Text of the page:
Bobi wine denounces Uganda's red beret ban as 'sham'

Singer turned politician Robert Kyagulanyi, also known as Bobi Wine. (Sumy Sadurni, AFP)
Singer turned politician Robert Kyagulanyi, also known as Bobi Wine. (Sumy Sadurni, AFP)

Bobi Wine, a Ugandan pop star turned leading opposition politician, has denounced the government's move to outlaw the civilian use of red berets, a signature symbol of his "People Power" movement. 

In a statement late on Monday, after news emerged over the government's decision in September to designate the red beret as official military clothing that could land civilians who wear it in jail, Bobi Wine called the ban a "sham".

"This beret ban is a sham. It is a blatant attempt to suffocate a successful threat to the autocratic status quo," the 37-year-old said.

"But People Power is more than a red beret, we are bigger than our symbol. We are a booming political movement fighting for the future of Uganda and we will continue our struggle for democracy."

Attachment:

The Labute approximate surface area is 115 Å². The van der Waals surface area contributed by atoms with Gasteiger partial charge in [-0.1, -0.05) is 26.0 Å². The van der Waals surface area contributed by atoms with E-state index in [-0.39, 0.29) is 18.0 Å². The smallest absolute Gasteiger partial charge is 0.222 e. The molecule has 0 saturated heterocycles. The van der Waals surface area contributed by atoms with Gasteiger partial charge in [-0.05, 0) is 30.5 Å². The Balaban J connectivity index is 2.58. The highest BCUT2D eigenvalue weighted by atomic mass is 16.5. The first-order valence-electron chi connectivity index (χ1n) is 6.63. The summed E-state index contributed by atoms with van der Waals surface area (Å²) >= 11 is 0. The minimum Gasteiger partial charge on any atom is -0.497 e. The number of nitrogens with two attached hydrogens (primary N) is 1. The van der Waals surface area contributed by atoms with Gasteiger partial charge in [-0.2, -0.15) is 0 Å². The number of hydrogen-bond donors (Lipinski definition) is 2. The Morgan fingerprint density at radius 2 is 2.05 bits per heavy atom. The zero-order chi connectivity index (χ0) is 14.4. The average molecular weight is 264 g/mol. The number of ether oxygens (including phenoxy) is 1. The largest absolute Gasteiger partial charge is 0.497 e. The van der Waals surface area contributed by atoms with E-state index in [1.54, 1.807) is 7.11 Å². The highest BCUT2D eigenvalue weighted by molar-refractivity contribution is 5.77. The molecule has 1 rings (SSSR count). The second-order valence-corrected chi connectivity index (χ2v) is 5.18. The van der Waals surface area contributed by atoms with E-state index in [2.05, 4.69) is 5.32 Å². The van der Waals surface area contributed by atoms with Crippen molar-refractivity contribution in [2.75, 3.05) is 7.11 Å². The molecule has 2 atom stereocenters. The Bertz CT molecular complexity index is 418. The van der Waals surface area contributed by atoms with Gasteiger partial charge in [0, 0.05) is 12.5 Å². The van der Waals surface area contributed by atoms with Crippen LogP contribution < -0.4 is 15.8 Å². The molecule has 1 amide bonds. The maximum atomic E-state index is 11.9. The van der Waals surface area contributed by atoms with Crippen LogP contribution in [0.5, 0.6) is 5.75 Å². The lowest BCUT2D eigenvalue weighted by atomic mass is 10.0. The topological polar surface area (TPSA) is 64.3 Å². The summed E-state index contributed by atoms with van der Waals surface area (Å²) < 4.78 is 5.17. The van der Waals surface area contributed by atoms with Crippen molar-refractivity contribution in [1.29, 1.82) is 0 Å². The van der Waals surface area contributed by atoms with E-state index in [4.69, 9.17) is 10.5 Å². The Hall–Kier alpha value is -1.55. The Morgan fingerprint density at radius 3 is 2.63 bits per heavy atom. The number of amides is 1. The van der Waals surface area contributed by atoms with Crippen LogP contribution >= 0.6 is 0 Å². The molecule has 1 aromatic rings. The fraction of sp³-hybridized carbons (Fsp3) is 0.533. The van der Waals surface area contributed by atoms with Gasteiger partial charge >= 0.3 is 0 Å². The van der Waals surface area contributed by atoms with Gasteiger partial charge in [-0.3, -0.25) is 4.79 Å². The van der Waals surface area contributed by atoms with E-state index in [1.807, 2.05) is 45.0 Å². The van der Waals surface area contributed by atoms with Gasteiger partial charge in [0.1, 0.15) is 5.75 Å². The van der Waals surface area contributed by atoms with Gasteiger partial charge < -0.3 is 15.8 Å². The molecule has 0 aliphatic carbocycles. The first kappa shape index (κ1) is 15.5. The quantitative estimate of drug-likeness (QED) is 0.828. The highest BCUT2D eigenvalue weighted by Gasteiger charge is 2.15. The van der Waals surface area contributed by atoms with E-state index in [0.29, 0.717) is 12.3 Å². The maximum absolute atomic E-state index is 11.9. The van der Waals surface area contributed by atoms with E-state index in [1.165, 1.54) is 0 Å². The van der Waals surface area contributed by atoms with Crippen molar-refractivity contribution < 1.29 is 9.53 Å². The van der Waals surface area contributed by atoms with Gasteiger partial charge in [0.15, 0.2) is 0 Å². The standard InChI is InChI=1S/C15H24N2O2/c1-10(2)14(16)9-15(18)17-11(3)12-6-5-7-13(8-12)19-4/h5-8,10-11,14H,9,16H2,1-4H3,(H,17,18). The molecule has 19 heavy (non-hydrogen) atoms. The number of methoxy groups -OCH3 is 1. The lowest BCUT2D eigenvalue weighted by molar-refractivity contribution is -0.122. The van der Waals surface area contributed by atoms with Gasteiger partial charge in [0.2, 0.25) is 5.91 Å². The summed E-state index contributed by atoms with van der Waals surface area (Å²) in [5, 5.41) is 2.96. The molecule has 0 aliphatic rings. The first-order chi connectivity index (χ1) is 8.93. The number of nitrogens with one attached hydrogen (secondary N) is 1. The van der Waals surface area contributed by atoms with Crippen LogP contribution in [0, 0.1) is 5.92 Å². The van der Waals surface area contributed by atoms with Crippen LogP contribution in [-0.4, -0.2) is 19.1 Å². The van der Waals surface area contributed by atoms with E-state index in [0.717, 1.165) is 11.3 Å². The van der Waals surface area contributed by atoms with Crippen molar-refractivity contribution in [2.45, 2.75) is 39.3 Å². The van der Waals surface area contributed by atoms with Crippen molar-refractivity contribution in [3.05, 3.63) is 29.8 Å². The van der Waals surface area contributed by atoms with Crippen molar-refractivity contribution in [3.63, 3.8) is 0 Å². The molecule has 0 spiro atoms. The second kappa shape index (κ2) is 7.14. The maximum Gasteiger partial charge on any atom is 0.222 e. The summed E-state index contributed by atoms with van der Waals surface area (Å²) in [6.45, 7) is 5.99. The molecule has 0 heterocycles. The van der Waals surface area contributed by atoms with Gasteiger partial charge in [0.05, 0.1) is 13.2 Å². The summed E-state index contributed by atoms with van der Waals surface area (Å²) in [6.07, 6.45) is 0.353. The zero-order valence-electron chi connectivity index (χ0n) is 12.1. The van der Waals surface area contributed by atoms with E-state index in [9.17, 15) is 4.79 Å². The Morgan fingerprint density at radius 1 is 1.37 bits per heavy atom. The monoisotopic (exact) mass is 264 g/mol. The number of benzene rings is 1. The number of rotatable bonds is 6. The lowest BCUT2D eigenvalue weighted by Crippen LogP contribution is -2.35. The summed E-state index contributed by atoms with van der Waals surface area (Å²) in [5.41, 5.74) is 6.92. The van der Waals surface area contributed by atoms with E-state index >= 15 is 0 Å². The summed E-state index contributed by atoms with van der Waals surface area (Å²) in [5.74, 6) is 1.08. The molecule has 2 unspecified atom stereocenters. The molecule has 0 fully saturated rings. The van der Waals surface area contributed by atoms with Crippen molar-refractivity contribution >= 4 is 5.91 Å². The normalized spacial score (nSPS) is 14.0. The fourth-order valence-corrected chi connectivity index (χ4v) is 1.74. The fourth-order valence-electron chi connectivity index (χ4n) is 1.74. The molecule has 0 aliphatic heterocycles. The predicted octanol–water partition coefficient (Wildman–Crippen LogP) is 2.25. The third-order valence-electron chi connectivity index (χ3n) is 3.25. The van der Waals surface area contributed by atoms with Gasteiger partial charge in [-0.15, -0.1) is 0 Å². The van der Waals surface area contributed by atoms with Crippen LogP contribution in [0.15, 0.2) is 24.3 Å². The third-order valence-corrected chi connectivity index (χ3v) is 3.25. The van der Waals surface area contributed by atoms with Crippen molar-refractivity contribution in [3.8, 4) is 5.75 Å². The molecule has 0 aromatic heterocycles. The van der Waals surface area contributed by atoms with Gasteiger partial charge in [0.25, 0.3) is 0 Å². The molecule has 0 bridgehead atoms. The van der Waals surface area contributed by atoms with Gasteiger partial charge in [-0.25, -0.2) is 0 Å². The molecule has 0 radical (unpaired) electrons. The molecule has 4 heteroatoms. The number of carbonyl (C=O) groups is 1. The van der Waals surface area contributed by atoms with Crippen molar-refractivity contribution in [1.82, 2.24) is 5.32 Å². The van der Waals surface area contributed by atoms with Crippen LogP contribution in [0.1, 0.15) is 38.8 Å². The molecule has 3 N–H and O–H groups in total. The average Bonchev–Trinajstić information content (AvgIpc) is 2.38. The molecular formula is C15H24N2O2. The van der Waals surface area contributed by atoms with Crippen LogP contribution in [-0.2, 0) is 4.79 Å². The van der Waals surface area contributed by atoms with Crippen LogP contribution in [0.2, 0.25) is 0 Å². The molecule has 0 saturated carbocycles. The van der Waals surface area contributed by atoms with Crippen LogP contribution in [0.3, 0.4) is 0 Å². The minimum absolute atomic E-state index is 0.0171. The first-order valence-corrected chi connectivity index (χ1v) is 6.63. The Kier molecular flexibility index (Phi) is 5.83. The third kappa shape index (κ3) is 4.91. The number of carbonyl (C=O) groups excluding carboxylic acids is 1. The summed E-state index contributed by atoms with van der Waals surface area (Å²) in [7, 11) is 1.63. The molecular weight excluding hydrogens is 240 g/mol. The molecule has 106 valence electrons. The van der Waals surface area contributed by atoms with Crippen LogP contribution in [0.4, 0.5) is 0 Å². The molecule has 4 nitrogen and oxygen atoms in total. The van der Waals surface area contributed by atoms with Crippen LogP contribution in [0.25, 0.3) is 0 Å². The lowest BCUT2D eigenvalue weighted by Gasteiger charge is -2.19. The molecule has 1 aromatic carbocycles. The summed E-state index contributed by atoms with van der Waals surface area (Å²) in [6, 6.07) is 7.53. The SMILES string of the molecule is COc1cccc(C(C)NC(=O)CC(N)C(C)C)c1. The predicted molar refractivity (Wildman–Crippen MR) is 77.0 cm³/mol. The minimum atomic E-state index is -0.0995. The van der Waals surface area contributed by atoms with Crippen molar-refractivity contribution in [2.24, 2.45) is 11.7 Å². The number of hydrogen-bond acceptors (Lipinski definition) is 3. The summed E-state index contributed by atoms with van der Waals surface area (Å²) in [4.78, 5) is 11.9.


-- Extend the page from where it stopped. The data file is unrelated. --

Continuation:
Bobi Wine, whose real name Robert Kyagulanyi Ssentamu, is hoping to unseat longtime leader Yoweri Museveni who has ruled the East African country for more than three decades.

He announced in July he is running for the presidency in 2021 and has made the red beret his signature, calling it a "symbol of resistance".

The red beret was included in Uganda's first-ever gazette of all military clothing, dated on September 18. People who wear or sell the red beret and other designated pieces of military attire would be prosecuted under military law, authorities said. 

"The dress code for the UPDF (Uganda People's Defence Forces) has been gazetted. The action was endorsed by the top organs of the army which also commended the dress committee for concluding the task assigned to it years back," army spokesman Richard Karemire said on Monday.

"It manifests the commitment to define identity and outlook of a professional army as well as adhering to the EAC (East African Community) protocols," he added.

Following the announcement, Ugandans took to social media to poke fun at the decision.

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